The head of the union representing 20,000 City of Toronto inside workers says the tentative four-year contract announced this morning was "the best we could get under the circumstances."
CUPE Local 79 president Tim Maguire made the comments at a news conference Thursday morning.
Maguire would not disclose terms of the deal, which still has to be ratified in a vote by union members. He said the agreement came after weeks of "tough slogging" at the bargaining table.
"We faced an employer reluctant to be a partner going forward on good jobs," said Maguire.
He also said the union is recommending its members ratify the agreement.
"We believe we have secured the best possible collective agreements for our members, ensuring they will continue to be able to deliver the great services Toronto residents depend on," Maguire said in a release issued earlier.
Tory calls deal 'responsible'
Mayor John Tory, speaking at a news conference this morning, praised both negotiating teams for reaching what he called a "responsible" agreement.
"This agreement respects the hard work of city staff while acknowledging the financial challenges we face as a city," he said. "Together, we found a way to reach a deal."
As negotiations reached an impasse in recent weeks, Local 79 members began a work-to-rule campaign, with some workers refusing to perform duties not specified in their job descriptions.
The union says part-time staff at the city's 10 long-term care facilities will have their contract sent to arbitration due to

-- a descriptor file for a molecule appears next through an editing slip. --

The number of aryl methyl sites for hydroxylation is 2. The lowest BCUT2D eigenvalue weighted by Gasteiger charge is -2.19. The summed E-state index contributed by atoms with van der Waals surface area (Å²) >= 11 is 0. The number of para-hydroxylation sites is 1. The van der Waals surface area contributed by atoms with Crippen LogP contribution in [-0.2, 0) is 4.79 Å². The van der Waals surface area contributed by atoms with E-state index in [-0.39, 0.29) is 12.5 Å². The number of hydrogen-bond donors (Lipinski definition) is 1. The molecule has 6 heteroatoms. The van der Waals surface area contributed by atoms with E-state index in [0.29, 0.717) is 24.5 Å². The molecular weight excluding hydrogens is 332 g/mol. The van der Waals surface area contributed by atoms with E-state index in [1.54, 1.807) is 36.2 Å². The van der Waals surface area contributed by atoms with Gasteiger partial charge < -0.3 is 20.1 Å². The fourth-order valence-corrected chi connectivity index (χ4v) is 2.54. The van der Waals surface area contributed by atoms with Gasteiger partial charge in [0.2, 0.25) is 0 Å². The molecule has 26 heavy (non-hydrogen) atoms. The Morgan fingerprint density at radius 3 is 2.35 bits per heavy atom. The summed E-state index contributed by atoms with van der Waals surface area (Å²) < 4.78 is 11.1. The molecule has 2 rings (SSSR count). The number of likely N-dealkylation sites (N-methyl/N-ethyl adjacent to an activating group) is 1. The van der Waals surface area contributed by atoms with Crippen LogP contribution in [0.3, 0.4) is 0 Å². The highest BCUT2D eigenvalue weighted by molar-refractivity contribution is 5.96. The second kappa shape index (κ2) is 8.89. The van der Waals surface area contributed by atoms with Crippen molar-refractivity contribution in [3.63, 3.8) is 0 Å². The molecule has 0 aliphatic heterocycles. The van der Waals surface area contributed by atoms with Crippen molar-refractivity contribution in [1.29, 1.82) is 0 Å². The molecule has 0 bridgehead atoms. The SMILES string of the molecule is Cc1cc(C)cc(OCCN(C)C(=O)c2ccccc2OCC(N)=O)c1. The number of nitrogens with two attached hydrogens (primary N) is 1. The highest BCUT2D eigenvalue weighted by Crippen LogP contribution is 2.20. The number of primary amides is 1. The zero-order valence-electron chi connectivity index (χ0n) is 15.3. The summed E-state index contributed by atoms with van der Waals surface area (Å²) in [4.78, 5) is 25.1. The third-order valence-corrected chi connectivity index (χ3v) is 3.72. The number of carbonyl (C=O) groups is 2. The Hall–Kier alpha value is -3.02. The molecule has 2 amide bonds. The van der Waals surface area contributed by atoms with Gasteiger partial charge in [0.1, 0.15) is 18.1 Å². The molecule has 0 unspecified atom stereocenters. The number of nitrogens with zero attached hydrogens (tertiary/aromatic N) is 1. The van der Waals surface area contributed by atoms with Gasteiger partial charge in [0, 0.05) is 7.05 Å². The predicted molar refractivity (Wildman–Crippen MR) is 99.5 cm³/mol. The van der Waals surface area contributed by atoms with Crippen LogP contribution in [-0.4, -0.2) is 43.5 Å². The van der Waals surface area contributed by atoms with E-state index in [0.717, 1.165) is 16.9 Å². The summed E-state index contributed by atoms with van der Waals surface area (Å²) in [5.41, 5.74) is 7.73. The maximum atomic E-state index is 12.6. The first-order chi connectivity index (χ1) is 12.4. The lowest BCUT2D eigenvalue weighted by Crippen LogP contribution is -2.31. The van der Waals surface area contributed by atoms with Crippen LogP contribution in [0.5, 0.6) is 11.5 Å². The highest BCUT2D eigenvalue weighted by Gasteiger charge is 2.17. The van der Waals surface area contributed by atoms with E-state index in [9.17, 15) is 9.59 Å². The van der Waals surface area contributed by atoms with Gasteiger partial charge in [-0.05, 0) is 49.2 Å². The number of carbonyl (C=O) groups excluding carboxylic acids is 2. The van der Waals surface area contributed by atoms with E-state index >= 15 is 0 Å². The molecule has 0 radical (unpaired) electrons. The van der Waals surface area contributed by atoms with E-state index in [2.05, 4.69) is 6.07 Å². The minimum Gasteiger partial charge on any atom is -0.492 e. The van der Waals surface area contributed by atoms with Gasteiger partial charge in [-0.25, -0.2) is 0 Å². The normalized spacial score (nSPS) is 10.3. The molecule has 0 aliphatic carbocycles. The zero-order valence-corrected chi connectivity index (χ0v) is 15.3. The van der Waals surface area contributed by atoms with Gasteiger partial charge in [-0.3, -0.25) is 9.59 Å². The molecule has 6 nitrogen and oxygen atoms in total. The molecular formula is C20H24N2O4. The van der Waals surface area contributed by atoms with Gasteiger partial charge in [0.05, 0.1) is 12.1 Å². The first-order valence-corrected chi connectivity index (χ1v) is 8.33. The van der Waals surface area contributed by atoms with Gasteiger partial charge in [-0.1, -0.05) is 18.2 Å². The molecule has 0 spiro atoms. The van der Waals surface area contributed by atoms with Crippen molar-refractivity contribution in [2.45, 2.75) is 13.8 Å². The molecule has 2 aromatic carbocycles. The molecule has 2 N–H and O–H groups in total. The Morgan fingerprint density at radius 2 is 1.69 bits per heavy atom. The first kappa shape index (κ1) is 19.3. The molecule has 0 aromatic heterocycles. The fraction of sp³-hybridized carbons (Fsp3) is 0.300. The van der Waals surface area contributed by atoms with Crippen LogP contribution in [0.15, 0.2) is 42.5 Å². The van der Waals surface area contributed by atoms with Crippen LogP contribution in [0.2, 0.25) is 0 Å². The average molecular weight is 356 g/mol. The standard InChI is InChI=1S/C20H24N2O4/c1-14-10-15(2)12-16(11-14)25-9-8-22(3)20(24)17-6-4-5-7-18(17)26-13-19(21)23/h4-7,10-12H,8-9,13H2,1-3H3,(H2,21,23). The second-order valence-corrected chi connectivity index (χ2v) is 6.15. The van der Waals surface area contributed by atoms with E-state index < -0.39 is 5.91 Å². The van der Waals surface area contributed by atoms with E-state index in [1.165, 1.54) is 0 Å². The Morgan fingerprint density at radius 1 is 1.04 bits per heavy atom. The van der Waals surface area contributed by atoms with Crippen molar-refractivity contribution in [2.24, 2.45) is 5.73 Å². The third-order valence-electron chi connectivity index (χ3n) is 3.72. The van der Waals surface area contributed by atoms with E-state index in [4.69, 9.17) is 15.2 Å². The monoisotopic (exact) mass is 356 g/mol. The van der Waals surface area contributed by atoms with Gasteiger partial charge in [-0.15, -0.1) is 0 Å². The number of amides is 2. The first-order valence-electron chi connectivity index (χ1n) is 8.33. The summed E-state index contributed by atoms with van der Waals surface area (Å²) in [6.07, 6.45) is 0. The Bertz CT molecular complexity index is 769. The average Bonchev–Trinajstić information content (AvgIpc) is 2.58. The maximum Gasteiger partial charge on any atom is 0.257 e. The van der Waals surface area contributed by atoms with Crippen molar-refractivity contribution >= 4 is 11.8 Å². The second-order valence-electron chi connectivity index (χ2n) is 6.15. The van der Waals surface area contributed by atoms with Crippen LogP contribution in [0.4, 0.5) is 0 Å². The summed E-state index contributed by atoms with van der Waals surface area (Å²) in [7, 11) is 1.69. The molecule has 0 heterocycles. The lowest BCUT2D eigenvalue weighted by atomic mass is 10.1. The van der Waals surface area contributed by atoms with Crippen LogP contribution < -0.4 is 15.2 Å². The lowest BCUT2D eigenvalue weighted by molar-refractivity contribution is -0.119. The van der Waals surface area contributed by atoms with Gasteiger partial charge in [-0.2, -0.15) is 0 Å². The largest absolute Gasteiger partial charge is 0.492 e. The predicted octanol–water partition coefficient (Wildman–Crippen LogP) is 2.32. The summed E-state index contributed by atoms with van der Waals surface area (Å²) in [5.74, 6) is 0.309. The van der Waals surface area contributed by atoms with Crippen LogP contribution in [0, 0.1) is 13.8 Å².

outstanding issues. Those workers do not have the right to strike.
On Monday, Tory said the city had issued what it called a "final offer" which Maguire rejected by saying it would create a "two-tier" system for contracting out public services.
The city posted highlights of its offer online, which included protections against contracting out for some workers in addition to a five per cent raise over four years.
CUPE Local 79 members include child-care workers, planners, cleaners and shelter nurses. A strike or lockout would have closed city-run daycares and many city offices.
Deal a 'big relief' for daycare parents
On Thursday parents who use a city-run daycare told CBC News they are happy to see a tentative deal in place.
"It's a relief, a big relief knowing that we have childcare," said Dean Kydd. "It would be difficult because with me going to work and my wife going to work, who would watch our son?"
Last month, outside city workers represented by CUPE Local 416 ratified a new contract with the city that includes protections against contracting out for some workers in addition to a five per cent raise over four years.